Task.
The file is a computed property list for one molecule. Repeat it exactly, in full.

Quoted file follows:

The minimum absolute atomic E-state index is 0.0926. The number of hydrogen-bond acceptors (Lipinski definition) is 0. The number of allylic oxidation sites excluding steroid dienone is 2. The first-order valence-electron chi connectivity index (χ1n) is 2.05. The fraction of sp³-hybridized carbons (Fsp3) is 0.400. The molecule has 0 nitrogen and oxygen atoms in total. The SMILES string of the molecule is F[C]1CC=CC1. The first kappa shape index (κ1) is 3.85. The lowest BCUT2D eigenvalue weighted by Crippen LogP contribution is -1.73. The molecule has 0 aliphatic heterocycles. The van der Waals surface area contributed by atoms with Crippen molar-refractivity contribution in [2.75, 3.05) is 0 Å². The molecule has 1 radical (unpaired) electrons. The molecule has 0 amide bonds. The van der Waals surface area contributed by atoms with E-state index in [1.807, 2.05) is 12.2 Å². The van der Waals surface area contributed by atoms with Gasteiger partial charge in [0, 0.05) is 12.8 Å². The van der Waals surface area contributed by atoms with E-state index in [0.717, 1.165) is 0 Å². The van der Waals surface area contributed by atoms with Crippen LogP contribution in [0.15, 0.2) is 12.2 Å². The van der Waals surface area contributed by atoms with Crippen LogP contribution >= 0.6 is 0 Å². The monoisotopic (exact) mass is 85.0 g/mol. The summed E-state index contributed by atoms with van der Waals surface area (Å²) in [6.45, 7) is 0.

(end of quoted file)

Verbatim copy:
The minimum absolute atomic E-state index is 0.0926. The number of hydrogen-bond acceptors (Lipinski definition) is 0. The number of allylic oxidation sites excluding steroid dienone is 2. The first-order valence-electron chi connectivity index (χ1n) is 2.05. The fraction of sp³-hybridized carbons (Fsp3) is 0.400. The molecule has 0 nitrogen and oxygen atoms in total. The SMILES string of the molecule is F[C]1CC=CC1. The first kappa shape index (κ1) is 3.85. The lowest BCUT2D eigenvalue weighted by Crippen LogP contribution is -1.73. The molecule has 0 aliphatic heterocycles. The van der Waals surface area contributed by atoms with Crippen molar-refractivity contribution in [2.75, 3.05) is 0 Å². The molecule has 1 radical (unpaired) electrons. The molecule has 0 amide bonds. The van der Waals surface area contributed by atoms with E-state index in [1.807, 2.05) is 12.2 Å². The van der Waals surface area contributed by atoms with Gasteiger partial charge in [0, 0.05) is 12.8 Å². The van der Waals surface area contributed by atoms with E-state index in [0.717, 1.165) is 0 Å². The van der Waals surface area contributed by atoms with Crippen LogP contribution in [0.15, 0.2) is 12.2 Å². The van der Waals surface area contributed by atoms with Crippen LogP contribution >= 0.6 is 0 Å². The monoisotopic (exact) mass is 85.0 g/mol. The summed E-state index contributed by atoms with van der Waals surface area (Å²) in [6.45, 7) is 0.